Other noteworthy bits and bobs on the 58PZ800’s feature list are a small selection of picture presets that include a Cinema mode, an automatic colour management system, noise reduction routines, and a Digital Cinema Colour setting that produces 5120 equivalent steps of gradation, resulting in a colour range reckoned to compare with that of commercial digital cinema installations. Nice.
The question as we settle down to watch the 58PZ800 has to be whether its extra size merely reinforces Panasonic’s image prowess, or reveals hitherto unspotted weaknesses.
Happily, it doesn’t take much time at all in the company of a few Blu-rays, HD games and, tellingly, standard def broadcasts to see that the 58PZ800 definitely reinforces Panasonic’s standing in the flat TV world.
Unable to resist, we went straight for the HD jugular with a combination of Sky’s awesome-looking HD Ryder Cup golf coverage, the tasty-looking Blu-ray of ”30 Days Of Night”, and the slice of cutesy graphical genius known as ”Viva Pinata 2” on the Xbox 360. And with every single one of these sources the 58PZ800’s pictures were nothing short of sublime.
Particularly impressive given how difficult they are to achieve on really big plasma screens were the naturalism of the 58PZ800’s colour tones and its general brightness levels.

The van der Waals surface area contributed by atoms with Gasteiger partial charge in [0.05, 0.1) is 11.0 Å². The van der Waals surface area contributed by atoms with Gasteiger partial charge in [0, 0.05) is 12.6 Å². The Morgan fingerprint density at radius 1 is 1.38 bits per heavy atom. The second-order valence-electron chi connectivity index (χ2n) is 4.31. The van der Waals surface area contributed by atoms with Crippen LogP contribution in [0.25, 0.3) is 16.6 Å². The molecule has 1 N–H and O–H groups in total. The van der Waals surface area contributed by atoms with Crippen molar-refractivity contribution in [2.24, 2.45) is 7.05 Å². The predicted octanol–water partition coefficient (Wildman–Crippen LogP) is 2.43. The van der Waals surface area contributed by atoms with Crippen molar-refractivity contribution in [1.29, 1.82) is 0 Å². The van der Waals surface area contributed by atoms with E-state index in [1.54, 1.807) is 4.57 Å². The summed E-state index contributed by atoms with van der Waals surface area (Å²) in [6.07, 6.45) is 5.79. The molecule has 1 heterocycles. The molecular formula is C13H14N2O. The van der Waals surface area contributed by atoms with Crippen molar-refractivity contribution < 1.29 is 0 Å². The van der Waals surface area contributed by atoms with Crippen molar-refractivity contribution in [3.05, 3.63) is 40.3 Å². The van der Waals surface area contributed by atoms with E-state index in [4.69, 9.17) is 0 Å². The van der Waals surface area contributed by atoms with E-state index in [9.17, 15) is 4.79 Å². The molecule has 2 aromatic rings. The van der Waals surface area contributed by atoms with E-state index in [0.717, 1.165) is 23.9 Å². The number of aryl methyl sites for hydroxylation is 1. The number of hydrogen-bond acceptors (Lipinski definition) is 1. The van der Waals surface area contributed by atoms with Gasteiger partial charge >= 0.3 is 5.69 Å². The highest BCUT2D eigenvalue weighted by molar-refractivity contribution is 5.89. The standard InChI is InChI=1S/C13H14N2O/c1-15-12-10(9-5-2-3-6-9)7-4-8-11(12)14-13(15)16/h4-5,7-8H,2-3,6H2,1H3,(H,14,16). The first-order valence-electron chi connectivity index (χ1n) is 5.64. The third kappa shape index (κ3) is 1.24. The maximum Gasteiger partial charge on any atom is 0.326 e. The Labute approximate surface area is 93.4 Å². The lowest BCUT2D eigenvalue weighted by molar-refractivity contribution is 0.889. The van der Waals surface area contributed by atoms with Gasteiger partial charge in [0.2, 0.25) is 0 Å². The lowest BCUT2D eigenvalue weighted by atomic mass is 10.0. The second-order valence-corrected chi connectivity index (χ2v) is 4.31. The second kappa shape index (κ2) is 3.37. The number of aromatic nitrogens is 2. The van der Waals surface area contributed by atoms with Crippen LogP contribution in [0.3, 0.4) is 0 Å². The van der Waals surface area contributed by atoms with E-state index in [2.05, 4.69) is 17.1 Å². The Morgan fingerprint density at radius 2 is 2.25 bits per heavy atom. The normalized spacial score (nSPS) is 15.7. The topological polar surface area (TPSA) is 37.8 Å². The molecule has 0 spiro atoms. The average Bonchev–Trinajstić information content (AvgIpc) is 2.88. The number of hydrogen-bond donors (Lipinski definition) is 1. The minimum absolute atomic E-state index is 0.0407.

Regarding the former, there’s practically no sign of the traditional tendency for green tones to dominate, especially during dark scenes. Rich green footage such as the fairways of the Ryder Cup’s Valhalla golf course look extremely believable rather than slightly radioactive, while reds don’t look nearly as orange in tone as we might have anticipated based on Panasonic’s history in this department.
It’s worth adding here, too, that colours continue to look very natural even if you watch them from quite a wide angle, with none of the desaturation problems so common in the LCD world.
As for brightness, the image explodes off the screen with much more vigour and intensity than any truly king-sized Panasonic TV before, narrowing the traditional gap in this area between plasma and its naturally brighter LCD rival.
The next hugely impressive thing about the 58PZ800’s HD pictures is their combination of impressive sharpness with practically no video noise whatsoever. This latter noise-suppression achievement is particularly remarkable, for if anything even slightly nasty was sneaking through the 58PZ800’s image processing ‘firewall’, it would become acutely visible on a screen as big as 58in.
Yet more good news finds the 58PZ800 handling motion very well, with minimal blurring of moving objects compared with what you’d expect to see on a typical LCD-based rival. What’s more, there’s only the very rarest trace of that old plasma problem of fizzing noise over skin tones during camera pans.
It’s worth mentioning the Intelligent Frame Creation functionality here, too, for while we have our doubts about it with sports footage (more on this in a moment), with your average TV show or film it can increase the image’s sharpness and fluidity very impressively indeed.